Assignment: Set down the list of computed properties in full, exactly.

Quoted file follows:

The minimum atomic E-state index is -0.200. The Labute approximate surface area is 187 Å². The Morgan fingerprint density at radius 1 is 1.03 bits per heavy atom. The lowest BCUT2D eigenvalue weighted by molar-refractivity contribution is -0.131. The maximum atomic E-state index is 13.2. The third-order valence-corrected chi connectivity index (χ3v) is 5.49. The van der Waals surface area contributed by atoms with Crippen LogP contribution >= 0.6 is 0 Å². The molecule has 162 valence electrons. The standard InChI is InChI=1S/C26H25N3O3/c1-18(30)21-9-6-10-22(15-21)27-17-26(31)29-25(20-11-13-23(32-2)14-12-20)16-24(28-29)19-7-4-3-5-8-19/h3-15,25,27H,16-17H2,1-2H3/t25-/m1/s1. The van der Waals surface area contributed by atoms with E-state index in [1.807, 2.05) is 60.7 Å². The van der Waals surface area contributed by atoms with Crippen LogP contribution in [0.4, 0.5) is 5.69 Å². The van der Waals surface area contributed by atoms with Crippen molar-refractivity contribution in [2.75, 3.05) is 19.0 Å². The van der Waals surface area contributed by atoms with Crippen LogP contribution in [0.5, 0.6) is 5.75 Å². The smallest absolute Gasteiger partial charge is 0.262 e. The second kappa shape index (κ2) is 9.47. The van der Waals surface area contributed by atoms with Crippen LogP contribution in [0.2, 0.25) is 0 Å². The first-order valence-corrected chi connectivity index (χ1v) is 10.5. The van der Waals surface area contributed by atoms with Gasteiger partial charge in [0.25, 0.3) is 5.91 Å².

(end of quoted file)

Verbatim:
The minimum atomic E-state index is -0.200. The Labute approximate surface area is 187 Å². The Morgan fingerprint density at radius 1 is 1.03 bits per heavy atom. The lowest BCUT2D eigenvalue weighted by molar-refractivity contribution is -0.131. The maximum atomic E-state index is 13.2. The third-order valence-corrected chi connectivity index (χ3v) is 5.49. The van der Waals surface area contributed by atoms with Crippen LogP contribution >= 0.6 is 0 Å². The molecule has 162 valence electrons. The standard InChI is InChI=1S/C26H25N3O3/c1-18(30)21-9-6-10-22(15-21)27-17-26(31)29-25(20-11-13-23(32-2)14-12-20)16-24(28-29)19-7-4-3-5-8-19/h3-15,25,27H,16-17H2,1-2H3/t25-/m1/s1. The van der Waals surface area contributed by atoms with E-state index in [1.807, 2.05) is 60.7 Å². The van der Waals surface area contributed by atoms with Crippen LogP contribution in [0.4, 0.5) is 5.69 Å². The van der Waals surface area contributed by atoms with Crippen molar-refractivity contribution in [2.75, 3.05) is 19.0 Å². The van der Waals surface area contributed by atoms with Crippen LogP contribution in [0.5, 0.6) is 5.75 Å². The smallest absolute Gasteiger partial charge is 0.262 e. The second kappa shape index (κ2) is 9.47. The van der Waals surface area contributed by atoms with Crippen LogP contribution in [0.2, 0.25) is 0 Å². The first-order valence-corrected chi connectivity index (χ1v) is 10.5. The van der Waals surface area contributed by atoms with Gasteiger partial charge in [0.25, 0.3) is 5.91 Å².